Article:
February unemployment inched up to 3.3 percent from 3.2 percent in January. Expectations were that the unemployment rate would remain 3.2 percent. Employment was up 290,000 from a year ago after jumping 900,000 in January. The labour force participation rate was 59.3, up 0.2 percent from a year ago.
The job-to-applicant ratio stayed flat last month at 1.28, its highest level since December 1991. Analysts have anticipated that the high level of job availability means the unemployment rate could still decline over coming months.
The unemployment rate measures the number of unemployed as a percentage of the labor force.
The unemployment rate and employment change are carefully monitored. The employment data show the number employment along with the change in employment for the previous year. Monthly changes in employment also help clarify whether businesses are hiring. The unemployment rate is the percentage of the labor force that is unemployed. A lower jobless rate translates into more income earning workers and greater consumption. Increased spending is a positive for consumer oriented economic growth, something that has lagged in Japan.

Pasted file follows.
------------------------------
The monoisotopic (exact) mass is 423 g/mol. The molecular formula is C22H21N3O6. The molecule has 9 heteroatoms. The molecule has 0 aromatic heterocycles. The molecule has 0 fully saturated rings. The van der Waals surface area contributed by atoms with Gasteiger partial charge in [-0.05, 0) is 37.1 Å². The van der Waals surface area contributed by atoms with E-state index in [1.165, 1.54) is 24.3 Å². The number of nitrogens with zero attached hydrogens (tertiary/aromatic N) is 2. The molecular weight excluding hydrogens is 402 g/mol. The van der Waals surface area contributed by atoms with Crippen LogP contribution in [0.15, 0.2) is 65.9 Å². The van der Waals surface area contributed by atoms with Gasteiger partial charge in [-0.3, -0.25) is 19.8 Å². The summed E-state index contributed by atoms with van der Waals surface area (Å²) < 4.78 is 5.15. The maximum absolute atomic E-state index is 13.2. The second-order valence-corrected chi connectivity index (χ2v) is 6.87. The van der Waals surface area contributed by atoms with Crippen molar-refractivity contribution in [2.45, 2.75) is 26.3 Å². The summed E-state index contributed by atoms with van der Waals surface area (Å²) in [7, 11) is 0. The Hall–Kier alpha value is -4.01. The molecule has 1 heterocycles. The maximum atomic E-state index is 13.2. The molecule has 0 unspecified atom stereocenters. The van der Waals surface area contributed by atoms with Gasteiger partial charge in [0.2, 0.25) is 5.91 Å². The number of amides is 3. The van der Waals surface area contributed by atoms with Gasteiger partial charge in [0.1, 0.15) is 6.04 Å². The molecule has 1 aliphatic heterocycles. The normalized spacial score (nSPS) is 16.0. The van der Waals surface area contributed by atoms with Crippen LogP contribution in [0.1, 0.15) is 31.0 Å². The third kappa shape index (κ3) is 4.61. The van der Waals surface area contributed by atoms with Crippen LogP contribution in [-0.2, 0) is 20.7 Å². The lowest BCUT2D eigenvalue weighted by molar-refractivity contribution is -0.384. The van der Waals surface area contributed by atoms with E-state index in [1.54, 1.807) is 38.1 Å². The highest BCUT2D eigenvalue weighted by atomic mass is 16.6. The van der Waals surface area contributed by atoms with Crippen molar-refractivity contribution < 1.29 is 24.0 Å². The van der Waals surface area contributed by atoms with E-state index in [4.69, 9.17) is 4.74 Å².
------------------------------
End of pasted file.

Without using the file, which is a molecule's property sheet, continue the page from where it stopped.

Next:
By tracking the jobs data, investors can sense the degree of tightness in the job market. If wage inflation threatens, it's a good bet that interest rates will rise; bond and stock prices will fall. No doubt that the only investors in a good mood will be the ones who watched the employment report and adjusted their portfolios to anticipate these events.
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